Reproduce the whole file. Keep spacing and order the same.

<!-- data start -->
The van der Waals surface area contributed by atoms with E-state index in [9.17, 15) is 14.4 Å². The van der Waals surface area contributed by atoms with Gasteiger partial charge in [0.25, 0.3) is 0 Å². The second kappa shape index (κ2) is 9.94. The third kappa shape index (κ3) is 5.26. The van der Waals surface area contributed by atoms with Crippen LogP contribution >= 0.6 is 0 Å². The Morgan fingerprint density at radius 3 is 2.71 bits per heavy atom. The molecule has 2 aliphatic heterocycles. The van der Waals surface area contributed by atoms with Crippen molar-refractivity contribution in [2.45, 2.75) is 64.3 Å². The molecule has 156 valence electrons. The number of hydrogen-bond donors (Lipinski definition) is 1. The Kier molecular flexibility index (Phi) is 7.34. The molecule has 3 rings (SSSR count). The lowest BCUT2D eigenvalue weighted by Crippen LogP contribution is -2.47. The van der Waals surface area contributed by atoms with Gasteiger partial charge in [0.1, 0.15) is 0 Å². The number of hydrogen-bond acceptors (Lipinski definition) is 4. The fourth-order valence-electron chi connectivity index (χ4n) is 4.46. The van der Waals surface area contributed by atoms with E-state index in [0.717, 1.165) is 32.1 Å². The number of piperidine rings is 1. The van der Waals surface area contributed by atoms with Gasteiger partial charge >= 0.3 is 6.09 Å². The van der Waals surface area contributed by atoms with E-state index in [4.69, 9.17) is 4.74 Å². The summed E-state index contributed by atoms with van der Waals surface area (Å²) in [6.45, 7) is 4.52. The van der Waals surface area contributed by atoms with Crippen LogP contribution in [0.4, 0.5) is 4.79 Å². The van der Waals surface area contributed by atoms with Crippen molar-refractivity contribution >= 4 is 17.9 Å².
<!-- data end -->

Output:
The van der Waals surface area contributed by atoms with E-state index in [9.17, 15) is 14.4 Å². The van der Waals surface area contributed by atoms with Gasteiger partial charge in [0.25, 0.3) is 0 Å². The second kappa shape index (κ2) is 9.94. The third kappa shape index (κ3) is 5.26. The van der Waals surface area contributed by atoms with Crippen LogP contribution >= 0.6 is 0 Å². The Morgan fingerprint density at radius 3 is 2.71 bits per heavy atom. The molecule has 2 aliphatic heterocycles. The van der Waals surface area contributed by atoms with Crippen molar-refractivity contribution in [2.45, 2.75) is 64.3 Å². The molecule has 156 valence electrons. The number of hydrogen-bond donors (Lipinski definition) is 1. The Kier molecular flexibility index (Phi) is 7.34. The molecule has 3 rings (SSSR count). The lowest BCUT2D eigenvalue weighted by Crippen LogP contribution is -2.47. The van der Waals surface area contributed by atoms with Gasteiger partial charge in [0.1, 0.15) is 0 Å². The number of hydrogen-bond acceptors (Lipinski definition) is 4. The fourth-order valence-electron chi connectivity index (χ4n) is 4.46. The van der Waals surface area contributed by atoms with E-state index in [0.717, 1.165) is 32.1 Å². The number of piperidine rings is 1. The van der Waals surface area contributed by atoms with Gasteiger partial charge >= 0.3 is 6.09 Å². The van der Waals surface area contributed by atoms with E-state index in [4.69, 9.17) is 4.74 Å². The summed E-state index contributed by atoms with van der Waals surface area (Å²) in [6.45, 7) is 4.52. The van der Waals surface area contributed by atoms with Crippen LogP contribution in [0.4, 0.5) is 4.79 Å². The van der Waals surface area contributed by atoms with Crippen molar-refractivity contribution >= 4 is 17.9 Å².